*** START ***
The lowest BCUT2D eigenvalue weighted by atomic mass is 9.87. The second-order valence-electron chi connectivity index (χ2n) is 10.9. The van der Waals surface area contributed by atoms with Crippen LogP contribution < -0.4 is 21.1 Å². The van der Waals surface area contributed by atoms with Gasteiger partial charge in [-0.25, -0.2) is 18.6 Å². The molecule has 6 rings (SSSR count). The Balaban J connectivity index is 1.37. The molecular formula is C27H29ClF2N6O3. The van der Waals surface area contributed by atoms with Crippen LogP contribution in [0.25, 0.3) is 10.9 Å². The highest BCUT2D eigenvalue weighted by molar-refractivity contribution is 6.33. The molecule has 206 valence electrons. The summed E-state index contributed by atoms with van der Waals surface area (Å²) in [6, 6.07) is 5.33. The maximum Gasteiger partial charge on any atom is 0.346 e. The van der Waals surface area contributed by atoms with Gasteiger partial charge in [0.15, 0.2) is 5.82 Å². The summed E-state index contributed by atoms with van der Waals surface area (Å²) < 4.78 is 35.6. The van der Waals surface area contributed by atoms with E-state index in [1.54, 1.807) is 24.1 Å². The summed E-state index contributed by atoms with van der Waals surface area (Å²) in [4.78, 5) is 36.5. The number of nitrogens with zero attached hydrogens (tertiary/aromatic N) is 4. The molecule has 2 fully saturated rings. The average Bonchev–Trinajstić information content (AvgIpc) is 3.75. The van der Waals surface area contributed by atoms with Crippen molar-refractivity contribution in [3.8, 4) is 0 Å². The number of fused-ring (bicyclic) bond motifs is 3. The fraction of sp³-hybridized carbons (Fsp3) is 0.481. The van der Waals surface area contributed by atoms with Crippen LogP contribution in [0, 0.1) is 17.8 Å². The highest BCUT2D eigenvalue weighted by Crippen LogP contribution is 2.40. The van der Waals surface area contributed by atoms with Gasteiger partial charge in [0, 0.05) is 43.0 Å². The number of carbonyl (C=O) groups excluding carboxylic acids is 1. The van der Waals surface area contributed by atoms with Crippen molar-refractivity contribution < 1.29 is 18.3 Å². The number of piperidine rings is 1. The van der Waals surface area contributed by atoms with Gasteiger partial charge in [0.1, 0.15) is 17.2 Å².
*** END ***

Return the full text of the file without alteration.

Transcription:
The lowest BCUT2D eigenvalue weighted by atomic mass is 9.87. The second-order valence-electron chi connectivity index (χ2n) is 10.9. The van der Waals surface area contributed by atoms with Crippen LogP contribution < -0.4 is 21.1 Å². The van der Waals surface area contributed by atoms with Gasteiger partial charge in [-0.25, -0.2) is 18.6 Å². The molecule has 6 rings (SSSR count). The Balaban J connectivity index is 1.37. The molecular formula is C27H29ClF2N6O3. The van der Waals surface area contributed by atoms with Crippen LogP contribution in [0.25, 0.3) is 10.9 Å². The highest BCUT2D eigenvalue weighted by molar-refractivity contribution is 6.33. The molecule has 206 valence electrons. The summed E-state index contributed by atoms with van der Waals surface area (Å²) in [6, 6.07) is 5.33. The maximum Gasteiger partial charge on any atom is 0.346 e. The van der Waals surface area contributed by atoms with Gasteiger partial charge in [0.15, 0.2) is 5.82 Å². The summed E-state index contributed by atoms with van der Waals surface area (Å²) < 4.78 is 35.6. The van der Waals surface area contributed by atoms with E-state index in [1.54, 1.807) is 24.1 Å². The summed E-state index contributed by atoms with van der Waals surface area (Å²) in [4.78, 5) is 36.5. The number of nitrogens with zero attached hydrogens (tertiary/aromatic N) is 4. The molecule has 2 fully saturated rings. The average Bonchev–Trinajstić information content (AvgIpc) is 3.75. The van der Waals surface area contributed by atoms with Crippen molar-refractivity contribution in [3.8, 4) is 0 Å². The number of fused-ring (bicyclic) bond motifs is 3. The fraction of sp³-hybridized carbons (Fsp3) is 0.481. The van der Waals surface area contributed by atoms with Crippen LogP contribution in [0, 0.1) is 17.8 Å². The highest BCUT2D eigenvalue weighted by Crippen LogP contribution is 2.40. The van der Waals surface area contributed by atoms with Gasteiger partial charge in [0, 0.05) is 43.0 Å². The number of carbonyl (C=O) groups excluding carboxylic acids is 1. The van der Waals surface area contributed by atoms with Crippen molar-refractivity contribution < 1.29 is 18.3 Å². The number of piperidine rings is 1. The van der Waals surface area contributed by atoms with Gasteiger partial charge in [0.1, 0.15) is 17.2 Å².